by
Plaintiff alleged that her minor daughter, H.C., was returned to play as a goalie in a youth water polo league tournament after being hit in the face by the ball and while manifesting concussion symptoms, received additional hits to the head, and suffered severely debilitating post-concussion syndrome. She filed a putative class action against USA Water Polo, alleging negligence, breach of voluntary undertaking, and gross negligence. The Ninth Circuit reversed the dismissal of the action. With respect to the negligence claim, the court cited California’s “primary assumption of risk” doctrine, providing that an entity does not owe a duty of care where “conditions or conduct that otherwise might be viewed as dangerous . . . are an integral part of the sport itself” and concluded that secondary head injuries are not “inherent” to water polo, so Polo owed H.C. a duty of care. The court rejected an argument that it fulfilled that duty with the existence of its “Rules Governing Coaches’ Conduct,” applicable to all of its teams. Concerning the voluntary undertaking claim, the court held that Polo increased the risk of secondary concussions to players who improperly returned to pay, a risk that could be eliminated through the implementation of protocols already used by the national team. Concerning a gross negligence claim, the plaintiff adequately alleged that Polo repeatedly ignored the known risk of secondary injuries, and repeatedly ignored requests to implement concussion-management and return-to-play protocols. View "Mayall v. USA Water Polo, Inc." on Justia Law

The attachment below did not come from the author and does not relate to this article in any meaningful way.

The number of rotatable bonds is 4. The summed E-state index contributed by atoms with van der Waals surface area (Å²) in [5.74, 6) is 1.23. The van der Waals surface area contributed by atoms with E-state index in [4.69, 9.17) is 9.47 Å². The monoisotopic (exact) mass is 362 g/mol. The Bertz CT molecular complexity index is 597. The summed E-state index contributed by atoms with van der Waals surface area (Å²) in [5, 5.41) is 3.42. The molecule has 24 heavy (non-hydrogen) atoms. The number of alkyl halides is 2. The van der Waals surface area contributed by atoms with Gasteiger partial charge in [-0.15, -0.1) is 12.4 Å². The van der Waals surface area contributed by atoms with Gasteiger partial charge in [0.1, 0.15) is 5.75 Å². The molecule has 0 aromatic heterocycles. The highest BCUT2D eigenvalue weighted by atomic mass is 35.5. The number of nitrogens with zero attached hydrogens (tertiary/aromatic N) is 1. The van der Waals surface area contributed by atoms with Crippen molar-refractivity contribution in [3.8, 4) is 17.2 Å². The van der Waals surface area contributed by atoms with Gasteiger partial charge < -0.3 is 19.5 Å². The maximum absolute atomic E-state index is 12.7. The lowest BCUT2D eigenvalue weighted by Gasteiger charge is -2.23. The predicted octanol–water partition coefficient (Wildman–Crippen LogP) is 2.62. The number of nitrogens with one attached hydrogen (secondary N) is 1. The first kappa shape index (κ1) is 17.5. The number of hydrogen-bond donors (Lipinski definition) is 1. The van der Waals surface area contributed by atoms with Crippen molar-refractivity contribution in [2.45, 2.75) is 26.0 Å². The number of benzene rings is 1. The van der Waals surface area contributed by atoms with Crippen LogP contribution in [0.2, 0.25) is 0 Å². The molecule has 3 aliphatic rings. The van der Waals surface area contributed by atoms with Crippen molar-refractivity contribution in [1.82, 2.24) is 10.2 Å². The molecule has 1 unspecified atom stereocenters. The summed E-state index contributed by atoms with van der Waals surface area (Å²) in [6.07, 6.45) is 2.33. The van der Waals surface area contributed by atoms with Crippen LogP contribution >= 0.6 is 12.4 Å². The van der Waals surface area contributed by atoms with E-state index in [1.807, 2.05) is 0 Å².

by
A group of residents in South Burlington, Vermont presented a petition for a district-wide vote on whether to reinstate "Rebels" as the name for the District's athletic teams after the South Burlington School District decided to change the name. The District refused to include the item in a district-wide vote and residents appealed, alleging that the District violated their rights under the Vermont Constitution and seeking an order compelling the District to include the item on the ballot. The trial court denied the District’s motion to dismiss, concluding that residents presented sufficient facts to support their request. The District then filed this interlocutory appeal. The Vermont Supreme Court concluded that neither the applicable statutes nor the Vermont Constitution compelled the District to put the petitions to a district-wide vote. Therefore, the Court reversed the trial court’s order and remanded for entry of judgment for the District. View "Skiff, Jr. v. South Burlington School District" on Justia Law

by